SAN JOSE (KRON) – Things may change on Tuesday but we haven’t had significant rain in the Bay Area since spring.
So what’s with all the water that’s been causing problems and tormenting drivers on a stretch of Highway 101 in the South Bay?
Anyone who has driven on Northbound 101 approaching the Northbound exit to 880 knows about the water bubbling up onto the pavement and the potholes.
Some have pretty much given up on washing their cars.
Caltrans has known about it and has been trying to fix the problem for months but it isn’t going away.
Water has been seeping up from the ground onto Highway 101 in San Jose for months, some say as long as two years.
The water has undermined the pavement in spots and drivers have long complained about the potholes underneath that water.
The culprit, says Caltrans, is a very high water table in the area.
It’s just a few feet below the surface in places says Caltrans spokesman Victor Gauthier.
“As that water increases, it rises up to the surface, some of that water finds its way to the roadway,” Gauthier said.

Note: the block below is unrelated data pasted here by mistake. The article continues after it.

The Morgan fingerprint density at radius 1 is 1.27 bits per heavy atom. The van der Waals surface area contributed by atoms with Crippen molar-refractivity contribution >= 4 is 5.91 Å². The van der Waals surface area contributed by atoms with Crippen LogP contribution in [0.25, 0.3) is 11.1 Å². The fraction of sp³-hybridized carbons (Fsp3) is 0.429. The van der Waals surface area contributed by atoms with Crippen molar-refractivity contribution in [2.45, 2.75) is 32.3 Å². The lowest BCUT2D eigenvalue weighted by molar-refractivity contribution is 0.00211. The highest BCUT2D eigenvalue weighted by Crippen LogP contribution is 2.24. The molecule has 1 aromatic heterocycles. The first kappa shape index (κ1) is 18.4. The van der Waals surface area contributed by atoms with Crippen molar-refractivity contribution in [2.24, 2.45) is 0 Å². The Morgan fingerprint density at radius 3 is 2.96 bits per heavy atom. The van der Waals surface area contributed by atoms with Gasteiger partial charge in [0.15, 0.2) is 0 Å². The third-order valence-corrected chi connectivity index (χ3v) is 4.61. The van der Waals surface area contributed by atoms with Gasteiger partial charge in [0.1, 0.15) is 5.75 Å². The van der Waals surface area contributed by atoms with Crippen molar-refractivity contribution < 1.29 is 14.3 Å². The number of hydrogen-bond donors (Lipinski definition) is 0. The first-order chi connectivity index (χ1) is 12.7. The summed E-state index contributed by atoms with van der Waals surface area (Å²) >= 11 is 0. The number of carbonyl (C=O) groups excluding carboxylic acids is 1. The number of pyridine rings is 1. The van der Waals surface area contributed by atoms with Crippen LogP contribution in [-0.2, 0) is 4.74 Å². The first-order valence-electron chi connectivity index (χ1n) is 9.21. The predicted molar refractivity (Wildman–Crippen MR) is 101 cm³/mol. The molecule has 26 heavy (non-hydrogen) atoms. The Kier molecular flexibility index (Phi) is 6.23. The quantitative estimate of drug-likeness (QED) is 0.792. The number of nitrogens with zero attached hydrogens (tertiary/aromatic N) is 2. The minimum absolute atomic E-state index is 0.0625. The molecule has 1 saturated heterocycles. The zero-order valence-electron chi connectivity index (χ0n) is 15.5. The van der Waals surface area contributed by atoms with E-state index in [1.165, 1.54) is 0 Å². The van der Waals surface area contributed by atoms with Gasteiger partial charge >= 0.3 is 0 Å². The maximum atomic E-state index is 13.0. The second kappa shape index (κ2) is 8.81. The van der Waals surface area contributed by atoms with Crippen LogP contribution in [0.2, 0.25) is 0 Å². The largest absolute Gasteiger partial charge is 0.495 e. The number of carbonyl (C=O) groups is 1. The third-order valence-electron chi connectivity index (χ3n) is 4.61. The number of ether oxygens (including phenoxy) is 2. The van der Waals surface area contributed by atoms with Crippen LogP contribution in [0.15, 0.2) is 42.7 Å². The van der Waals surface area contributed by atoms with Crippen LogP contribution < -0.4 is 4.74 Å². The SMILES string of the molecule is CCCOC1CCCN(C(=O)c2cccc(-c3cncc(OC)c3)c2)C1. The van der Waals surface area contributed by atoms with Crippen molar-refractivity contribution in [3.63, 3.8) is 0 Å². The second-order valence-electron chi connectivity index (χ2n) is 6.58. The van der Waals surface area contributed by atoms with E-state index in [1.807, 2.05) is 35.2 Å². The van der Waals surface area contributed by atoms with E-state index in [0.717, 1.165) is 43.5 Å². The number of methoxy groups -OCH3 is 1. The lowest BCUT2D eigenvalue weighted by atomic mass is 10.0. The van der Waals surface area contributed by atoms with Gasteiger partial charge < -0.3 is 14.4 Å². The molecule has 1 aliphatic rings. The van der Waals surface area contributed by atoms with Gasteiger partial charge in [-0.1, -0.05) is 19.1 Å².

Gauthier says crews are pumping 2.5-million gallons of water away from the area every day and watching the area closely.
“We have hydraulic engineers and a contractor out there. Just in serving the particular area, we’ve plugged up some of those leaks. We’ve grounded to areas and we’ve been doing some sealing in those particular areas where the water is coming up,” Gauthier said.
“I know where it’s at now, so I switch lanes to try to avoid it,” Pete Campos said.
Pete Campos drives through here every day and he worries that someone is going to get hurt.
“Everyday I drive through there and uh, you know you have cars swerving to avoid it, that can cause, you know that’s a hazard going into the other lane. I mean for people that can’t move out of the way or something, it can get really tight, you know, it can cause an accident for sure,” Campos said.
You can see how the water has been taking a toll on the pavement as new cracks and potholes seem to appear as fast as they are filled.
Some drivers fear the return of winter rains will only contribute to the problem.